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12 October 2019

World Hospice Day: Quality of life to the very end

Palliative Care
Palliative care is about improving the quality of life of seriously ill people. On the occasion of World Hospice Day on 12 October, we spoke with Prof. Roman Rolke, Director of the Clinic for Palliative Medicine at the University of Aachen, about current achievements and challenges.
Professor Rolke, palliative medicine is a comparatively young discipline: the first hospice was founded in London in 1967, and in 1986 the first hospices opened in Germany, including one in Aachen. Generally speaking, how do you rate the state of palliative care today?

What began in the 1960s as an initiative of the founder of palliative and hospice work, Cicely Saunders, in England, quickly spread to many countries within and outside Europe and set important social and political impulses. In Germany, the hospice movement as a civic movement has also asserted itself against social opposition and has facilitated the provision of hospices, which we take for granted today, as well as the development of palliative medicine. More than 10,000 doctors with the additional title of palliative medicine practice in Germany today, and around 15 percent of our hospitals have palliative care wards. In addition, there is the steadily expanding network of specialised outpatient palliative care. Not all, but a lot of people want to die in dignity at home, and with us they can do so.

However, in terms of palliative care, there are big differences worldwide...

That’s true. While palliative care is generally very good in Europe, North America and Australia, things are quite different in Latin America, Asia or Africa. The legal framework conditions are partly lacking there and the question of financing is often unresolved. But Latin America is the region where palliative care is currently developing the fastest. And, for example, in Uganda, the situation for patients has already improved significantly. In many African countries, however, the lack of access to opioids and morphine is a major issue. Colleagues talk about 'worse than torture' when they describe the cancer pain of patients that they cannot adequately treat. All over the world, a culture-sensitive handling of the taboo topics of death and dying is important.

In your opinion, what are currently the most pressing issues?

Apart from further developing and expanding palliative care worldwide, the psychological support of many terminally ill patients is still insufficient - even in countries that have well-developed palliative care systems. In the case of cancer diagnoses, a psycho-oncologist is usually available right away - unfortunately, this is not always the case when it comes to patients with cardiovascular or neurological diseases. We need to make sure that we build strong networks with psychologists so that all seriously ill people have better access to psychological care.

Many people avoid the topic of palliative medicine. Why should it be important to them nevertheless?

Because it is a topic of increasing importance and there is a growing need. People are getting older and older. Although more of us are growing old while staying healthy, geriatrics and palliative care are the fastest-growing disciplines in medicine. By the way, it is a widespread misconception that palliative care is about terminal care. Rather, our goal is to improve the quality of life of terminally ill people, starting with the diagnosis. We sometimes support patients for many years. So I do not introduce myself by saying "Hello, I'm your doctor for dying," but rather, "Hello, I'm your quality of life physician". This helps a lot to remove the taboo.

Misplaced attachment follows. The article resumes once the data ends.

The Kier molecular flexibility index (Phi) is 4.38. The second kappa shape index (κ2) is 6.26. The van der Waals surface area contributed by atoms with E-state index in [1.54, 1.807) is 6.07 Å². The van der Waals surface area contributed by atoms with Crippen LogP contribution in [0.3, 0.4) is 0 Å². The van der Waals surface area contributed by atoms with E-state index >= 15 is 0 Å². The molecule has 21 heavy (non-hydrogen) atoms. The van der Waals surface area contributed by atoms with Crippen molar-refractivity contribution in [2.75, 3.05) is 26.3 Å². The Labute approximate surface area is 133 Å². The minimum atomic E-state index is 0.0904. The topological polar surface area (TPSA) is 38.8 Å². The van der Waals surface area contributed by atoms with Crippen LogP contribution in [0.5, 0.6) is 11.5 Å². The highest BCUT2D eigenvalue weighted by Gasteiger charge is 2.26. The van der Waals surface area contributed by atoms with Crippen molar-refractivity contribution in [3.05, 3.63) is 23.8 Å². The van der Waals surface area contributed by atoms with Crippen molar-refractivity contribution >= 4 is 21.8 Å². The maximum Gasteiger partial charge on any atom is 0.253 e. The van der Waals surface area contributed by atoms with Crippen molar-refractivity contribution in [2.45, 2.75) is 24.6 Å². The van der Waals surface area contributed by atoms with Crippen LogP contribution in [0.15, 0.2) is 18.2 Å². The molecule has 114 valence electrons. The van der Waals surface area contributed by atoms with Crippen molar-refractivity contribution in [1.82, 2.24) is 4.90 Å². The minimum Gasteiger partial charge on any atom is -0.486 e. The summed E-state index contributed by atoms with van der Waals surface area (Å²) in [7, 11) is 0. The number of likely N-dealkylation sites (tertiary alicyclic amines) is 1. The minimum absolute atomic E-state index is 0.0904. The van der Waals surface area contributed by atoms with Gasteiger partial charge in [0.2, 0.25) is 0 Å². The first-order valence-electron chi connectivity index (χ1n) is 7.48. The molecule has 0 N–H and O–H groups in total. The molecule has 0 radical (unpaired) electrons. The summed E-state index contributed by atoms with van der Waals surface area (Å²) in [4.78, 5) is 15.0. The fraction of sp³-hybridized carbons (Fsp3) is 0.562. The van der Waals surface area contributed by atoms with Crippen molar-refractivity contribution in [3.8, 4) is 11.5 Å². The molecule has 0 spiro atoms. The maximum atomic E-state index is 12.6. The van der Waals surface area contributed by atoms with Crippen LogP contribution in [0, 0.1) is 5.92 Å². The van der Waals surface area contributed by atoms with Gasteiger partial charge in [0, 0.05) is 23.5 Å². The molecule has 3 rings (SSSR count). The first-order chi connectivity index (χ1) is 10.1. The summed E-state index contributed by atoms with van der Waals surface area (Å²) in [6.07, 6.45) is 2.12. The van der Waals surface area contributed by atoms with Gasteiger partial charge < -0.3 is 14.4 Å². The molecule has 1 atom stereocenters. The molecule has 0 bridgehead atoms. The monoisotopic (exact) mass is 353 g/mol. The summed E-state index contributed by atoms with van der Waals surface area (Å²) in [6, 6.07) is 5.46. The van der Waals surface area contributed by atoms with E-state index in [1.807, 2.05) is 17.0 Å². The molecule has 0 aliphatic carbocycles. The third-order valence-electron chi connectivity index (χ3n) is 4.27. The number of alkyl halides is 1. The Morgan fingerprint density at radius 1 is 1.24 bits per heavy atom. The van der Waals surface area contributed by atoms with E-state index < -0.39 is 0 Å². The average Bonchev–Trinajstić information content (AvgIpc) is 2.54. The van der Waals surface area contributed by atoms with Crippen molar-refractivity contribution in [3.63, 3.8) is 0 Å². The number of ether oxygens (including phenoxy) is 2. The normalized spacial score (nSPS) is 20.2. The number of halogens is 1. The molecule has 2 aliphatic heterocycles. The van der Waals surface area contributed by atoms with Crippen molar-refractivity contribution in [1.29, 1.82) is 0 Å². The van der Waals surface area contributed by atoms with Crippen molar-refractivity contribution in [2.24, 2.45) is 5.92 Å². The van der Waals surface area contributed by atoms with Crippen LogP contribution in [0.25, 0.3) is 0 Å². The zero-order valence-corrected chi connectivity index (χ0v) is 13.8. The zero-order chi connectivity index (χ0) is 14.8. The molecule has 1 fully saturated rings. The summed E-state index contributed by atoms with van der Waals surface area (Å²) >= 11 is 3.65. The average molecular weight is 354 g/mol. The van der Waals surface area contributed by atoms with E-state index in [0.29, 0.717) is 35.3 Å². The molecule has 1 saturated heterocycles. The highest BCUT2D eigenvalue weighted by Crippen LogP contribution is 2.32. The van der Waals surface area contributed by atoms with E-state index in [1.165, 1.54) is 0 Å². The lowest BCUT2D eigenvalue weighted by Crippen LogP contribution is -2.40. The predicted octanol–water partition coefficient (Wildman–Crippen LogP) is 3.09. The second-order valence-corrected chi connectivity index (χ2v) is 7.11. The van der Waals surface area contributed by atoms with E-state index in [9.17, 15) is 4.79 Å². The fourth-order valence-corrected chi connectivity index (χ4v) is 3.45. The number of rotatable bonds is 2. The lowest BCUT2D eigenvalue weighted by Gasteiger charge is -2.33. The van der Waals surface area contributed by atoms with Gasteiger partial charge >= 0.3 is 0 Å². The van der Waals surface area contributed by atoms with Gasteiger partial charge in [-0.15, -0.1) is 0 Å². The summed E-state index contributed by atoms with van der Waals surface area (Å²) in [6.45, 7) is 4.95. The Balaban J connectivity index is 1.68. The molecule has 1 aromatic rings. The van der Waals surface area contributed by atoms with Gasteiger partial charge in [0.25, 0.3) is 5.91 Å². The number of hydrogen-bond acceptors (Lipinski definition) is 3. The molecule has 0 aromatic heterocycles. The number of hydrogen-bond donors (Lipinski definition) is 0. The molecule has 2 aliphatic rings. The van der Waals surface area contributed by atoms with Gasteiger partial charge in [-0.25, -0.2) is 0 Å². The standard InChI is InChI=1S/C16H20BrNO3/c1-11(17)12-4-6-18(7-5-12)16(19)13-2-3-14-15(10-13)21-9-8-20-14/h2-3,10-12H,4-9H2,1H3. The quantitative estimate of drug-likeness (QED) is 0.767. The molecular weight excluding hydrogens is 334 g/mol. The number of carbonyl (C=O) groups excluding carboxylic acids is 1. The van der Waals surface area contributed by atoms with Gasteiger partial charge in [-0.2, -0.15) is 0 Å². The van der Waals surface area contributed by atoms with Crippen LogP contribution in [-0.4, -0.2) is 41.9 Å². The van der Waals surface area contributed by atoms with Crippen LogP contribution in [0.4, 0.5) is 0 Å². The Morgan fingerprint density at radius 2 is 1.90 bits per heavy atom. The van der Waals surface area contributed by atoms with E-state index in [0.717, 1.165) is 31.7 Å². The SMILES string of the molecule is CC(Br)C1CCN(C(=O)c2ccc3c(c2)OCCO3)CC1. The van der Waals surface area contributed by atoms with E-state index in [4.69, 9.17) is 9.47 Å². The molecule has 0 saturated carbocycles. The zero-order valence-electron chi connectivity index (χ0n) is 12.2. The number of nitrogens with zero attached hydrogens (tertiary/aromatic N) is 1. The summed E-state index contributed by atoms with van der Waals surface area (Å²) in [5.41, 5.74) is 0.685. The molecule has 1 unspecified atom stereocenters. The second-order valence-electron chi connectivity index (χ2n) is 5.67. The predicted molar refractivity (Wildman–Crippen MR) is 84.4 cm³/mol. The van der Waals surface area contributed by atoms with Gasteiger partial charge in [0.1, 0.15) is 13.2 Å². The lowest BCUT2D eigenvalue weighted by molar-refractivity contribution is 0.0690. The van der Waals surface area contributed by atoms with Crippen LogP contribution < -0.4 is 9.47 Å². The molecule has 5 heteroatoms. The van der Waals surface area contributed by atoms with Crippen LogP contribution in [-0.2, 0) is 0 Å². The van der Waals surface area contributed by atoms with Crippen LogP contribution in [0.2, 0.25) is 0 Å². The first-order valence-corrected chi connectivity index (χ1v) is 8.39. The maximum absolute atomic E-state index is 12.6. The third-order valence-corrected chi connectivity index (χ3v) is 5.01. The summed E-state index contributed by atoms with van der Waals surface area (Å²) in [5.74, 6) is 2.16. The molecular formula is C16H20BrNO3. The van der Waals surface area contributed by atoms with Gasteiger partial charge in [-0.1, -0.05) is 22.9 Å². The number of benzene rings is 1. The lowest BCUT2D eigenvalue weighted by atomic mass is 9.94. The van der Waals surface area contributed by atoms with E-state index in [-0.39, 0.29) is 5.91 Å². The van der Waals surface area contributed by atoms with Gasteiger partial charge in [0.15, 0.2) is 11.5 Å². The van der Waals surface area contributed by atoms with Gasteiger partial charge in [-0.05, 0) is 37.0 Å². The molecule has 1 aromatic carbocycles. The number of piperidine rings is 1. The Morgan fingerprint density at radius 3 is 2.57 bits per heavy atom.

What is palliative care?

According to the World Health Organization (WHO), palliative care is an approach to improve the quality of life of patients facing life-threatening illnesses and their families - through the prevention and alleviation of suffering through early detection and proper assessment and treatment of pain and other physical, psychosocial and emotional issues1. Originally developed for cancer patients, the therapy concept, which is based on a holistic approach, not only integrates the medical aspects, but also takes into account mental and psychosocial suffering. Palliative care professionals work in multidisciplinary teams, which include nurses, doctors, social workers, psychologists, counsellors, psychotherapists and physiotherapists2.

The Grünenthal Foundation for Palliative Medicine

Founded in 1998, the Grünenthal Foundation for Palliative Medicine addresses the needs of people with incurable diseases and limited life expectancy, with the aim of preserving the quality of life and dignity of those affected. The foundation's capital enabled the establishment of the Department of Palliative Medicine at the University Hospital in Aachen. With the help of the foundation and supported by a donation of the foundation’s chairman Michael Wirtz, the first university chair for palliative medicine in Germany was established in 2003 at Aachen University. The Grünenthal Foundation for Palliative Medicine also supports initiatives and meetings. Similar foundations have since been established in Spain, Portugal and Ecuador3.

Professor Roman Rolke, Director of the Clinic for Palliative Medicine at Aachen University Hospital

“Palliative care is not terminal care. Rather, it's about quality of life.”

Univ.-Prof. Dr. med. Roman Rolke ,

Director of the Clinic for Palliative Medicine at the University of Aachen




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